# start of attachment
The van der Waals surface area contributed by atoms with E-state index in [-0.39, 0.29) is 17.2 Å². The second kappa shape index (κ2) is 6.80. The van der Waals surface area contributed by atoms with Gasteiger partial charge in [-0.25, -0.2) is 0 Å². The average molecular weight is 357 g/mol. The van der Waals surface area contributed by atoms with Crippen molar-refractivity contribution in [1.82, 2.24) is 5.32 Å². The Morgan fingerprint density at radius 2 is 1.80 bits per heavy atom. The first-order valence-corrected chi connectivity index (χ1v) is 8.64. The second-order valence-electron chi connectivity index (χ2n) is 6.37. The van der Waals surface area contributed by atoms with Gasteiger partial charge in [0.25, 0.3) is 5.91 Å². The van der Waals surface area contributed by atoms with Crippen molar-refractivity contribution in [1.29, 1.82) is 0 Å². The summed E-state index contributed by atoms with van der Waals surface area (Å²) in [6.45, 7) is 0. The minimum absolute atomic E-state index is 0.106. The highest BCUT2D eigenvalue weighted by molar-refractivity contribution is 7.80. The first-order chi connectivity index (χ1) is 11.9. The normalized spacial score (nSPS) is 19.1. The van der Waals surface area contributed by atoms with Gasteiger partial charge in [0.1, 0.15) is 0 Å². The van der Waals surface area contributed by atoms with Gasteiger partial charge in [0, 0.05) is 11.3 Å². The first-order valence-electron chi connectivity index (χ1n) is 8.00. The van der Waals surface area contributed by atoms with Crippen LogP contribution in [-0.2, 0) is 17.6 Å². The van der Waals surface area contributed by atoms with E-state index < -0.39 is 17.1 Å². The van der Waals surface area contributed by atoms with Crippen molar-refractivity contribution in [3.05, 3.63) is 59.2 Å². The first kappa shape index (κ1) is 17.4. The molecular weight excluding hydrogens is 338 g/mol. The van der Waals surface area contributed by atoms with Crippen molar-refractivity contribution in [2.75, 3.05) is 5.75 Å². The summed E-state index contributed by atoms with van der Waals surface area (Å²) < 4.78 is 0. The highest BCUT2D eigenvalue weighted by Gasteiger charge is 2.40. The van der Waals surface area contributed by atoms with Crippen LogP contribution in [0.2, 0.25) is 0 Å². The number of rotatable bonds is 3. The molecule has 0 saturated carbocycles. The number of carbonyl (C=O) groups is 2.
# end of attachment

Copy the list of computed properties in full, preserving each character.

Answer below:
The van der Waals surface area contributed by atoms with E-state index in [-0.39, 0.29) is 17.2 Å². The second kappa shape index (κ2) is 6.80. The van der Waals surface area contributed by atoms with Gasteiger partial charge in [-0.25, -0.2) is 0 Å². The average molecular weight is 357 g/mol. The van der Waals surface area contributed by atoms with Crippen molar-refractivity contribution in [1.82, 2.24) is 5.32 Å². The Morgan fingerprint density at radius 2 is 1.80 bits per heavy atom. The first-order valence-corrected chi connectivity index (χ1v) is 8.64. The second-order valence-electron chi connectivity index (χ2n) is 6.37. The van der Waals surface area contributed by atoms with Gasteiger partial charge in [0.25, 0.3) is 5.91 Å². The van der Waals surface area contributed by atoms with Crippen molar-refractivity contribution in [1.29, 1.82) is 0 Å². The summed E-state index contributed by atoms with van der Waals surface area (Å²) in [6.45, 7) is 0. The minimum absolute atomic E-state index is 0.106. The highest BCUT2D eigenvalue weighted by molar-refractivity contribution is 7.80. The first-order chi connectivity index (χ1) is 11.9. The normalized spacial score (nSPS) is 19.1. The van der Waals surface area contributed by atoms with Gasteiger partial charge in [0.1, 0.15) is 0 Å². The van der Waals surface area contributed by atoms with Gasteiger partial charge in [0, 0.05) is 11.3 Å². The first-order valence-electron chi connectivity index (χ1n) is 8.00. The van der Waals surface area contributed by atoms with Crippen LogP contribution in [-0.2, 0) is 17.6 Å². The van der Waals surface area contributed by atoms with E-state index < -0.39 is 17.1 Å². The van der Waals surface area contributed by atoms with Crippen molar-refractivity contribution in [3.05, 3.63) is 59.2 Å². The first kappa shape index (κ1) is 17.4. The molecular weight excluding hydrogens is 338 g/mol. The van der Waals surface area contributed by atoms with Crippen molar-refractivity contribution in [2.75, 3.05) is 5.75 Å². The summed E-state index contributed by atoms with van der Waals surface area (Å²) < 4.78 is 0. The highest BCUT2D eigenvalue weighted by Gasteiger charge is 2.40. The van der Waals surface area contributed by atoms with Crippen LogP contribution in [0.2, 0.25) is 0 Å². The number of rotatable bonds is 3. The molecule has 0 saturated carbocycles. The number of carbonyl (C=O) groups is 2.